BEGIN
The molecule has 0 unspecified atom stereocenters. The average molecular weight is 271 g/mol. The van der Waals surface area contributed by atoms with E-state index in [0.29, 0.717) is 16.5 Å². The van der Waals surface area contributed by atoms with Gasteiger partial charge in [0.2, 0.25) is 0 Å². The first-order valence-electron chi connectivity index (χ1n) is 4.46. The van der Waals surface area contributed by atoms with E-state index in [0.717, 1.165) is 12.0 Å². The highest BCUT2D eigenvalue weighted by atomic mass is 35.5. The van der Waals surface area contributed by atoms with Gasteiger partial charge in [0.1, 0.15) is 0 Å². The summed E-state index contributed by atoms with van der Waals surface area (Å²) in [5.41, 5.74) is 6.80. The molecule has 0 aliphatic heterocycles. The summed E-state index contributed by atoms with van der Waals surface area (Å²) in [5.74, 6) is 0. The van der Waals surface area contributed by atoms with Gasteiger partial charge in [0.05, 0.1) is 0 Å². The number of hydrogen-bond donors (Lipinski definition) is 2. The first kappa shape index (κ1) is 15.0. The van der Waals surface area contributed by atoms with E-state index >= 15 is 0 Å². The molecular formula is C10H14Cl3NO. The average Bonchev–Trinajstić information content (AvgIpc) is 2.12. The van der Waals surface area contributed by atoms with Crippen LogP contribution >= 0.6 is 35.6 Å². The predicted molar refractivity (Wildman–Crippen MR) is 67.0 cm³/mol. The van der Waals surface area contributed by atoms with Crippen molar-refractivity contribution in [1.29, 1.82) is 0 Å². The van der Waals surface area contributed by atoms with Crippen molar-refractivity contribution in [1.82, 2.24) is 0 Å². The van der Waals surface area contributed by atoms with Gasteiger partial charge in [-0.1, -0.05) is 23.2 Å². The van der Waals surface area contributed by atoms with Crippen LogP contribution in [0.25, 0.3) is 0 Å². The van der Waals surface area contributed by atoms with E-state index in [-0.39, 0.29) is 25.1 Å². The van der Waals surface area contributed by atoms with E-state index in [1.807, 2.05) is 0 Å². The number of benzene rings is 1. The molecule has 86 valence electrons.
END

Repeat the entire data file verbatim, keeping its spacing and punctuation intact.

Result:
The molecule has 0 unspecified atom stereocenters. The average molecular weight is 271 g/mol. The van der Waals surface area contributed by atoms with E-state index in [0.29, 0.717) is 16.5 Å². The van der Waals surface area contributed by atoms with Gasteiger partial charge in [0.2, 0.25) is 0 Å². The first-order valence-electron chi connectivity index (χ1n) is 4.46. The van der Waals surface area contributed by atoms with E-state index in [0.717, 1.165) is 12.0 Å². The highest BCUT2D eigenvalue weighted by atomic mass is 35.5. The van der Waals surface area contributed by atoms with Gasteiger partial charge in [0.1, 0.15) is 0 Å². The summed E-state index contributed by atoms with van der Waals surface area (Å²) in [5.41, 5.74) is 6.80. The molecule has 0 aliphatic heterocycles. The summed E-state index contributed by atoms with van der Waals surface area (Å²) in [5.74, 6) is 0. The van der Waals surface area contributed by atoms with Gasteiger partial charge in [0.05, 0.1) is 0 Å². The number of hydrogen-bond donors (Lipinski definition) is 2. The first kappa shape index (κ1) is 15.0. The van der Waals surface area contributed by atoms with E-state index >= 15 is 0 Å². The molecular formula is C10H14Cl3NO. The average Bonchev–Trinajstić information content (AvgIpc) is 2.12. The van der Waals surface area contributed by atoms with Crippen LogP contribution >= 0.6 is 35.6 Å². The predicted molar refractivity (Wildman–Crippen MR) is 67.0 cm³/mol. The van der Waals surface area contributed by atoms with Crippen molar-refractivity contribution in [1.29, 1.82) is 0 Å². The van der Waals surface area contributed by atoms with Crippen molar-refractivity contribution in [1.82, 2.24) is 0 Å². The van der Waals surface area contributed by atoms with Gasteiger partial charge in [-0.1, -0.05) is 23.2 Å². The van der Waals surface area contributed by atoms with Crippen LogP contribution in [0.25, 0.3) is 0 Å². The van der Waals surface area contributed by atoms with E-state index in [-0.39, 0.29) is 25.1 Å². The van der Waals surface area contributed by atoms with E-state index in [1.807, 2.05) is 0 Å². The number of benzene rings is 1. The molecule has 86 valence electrons.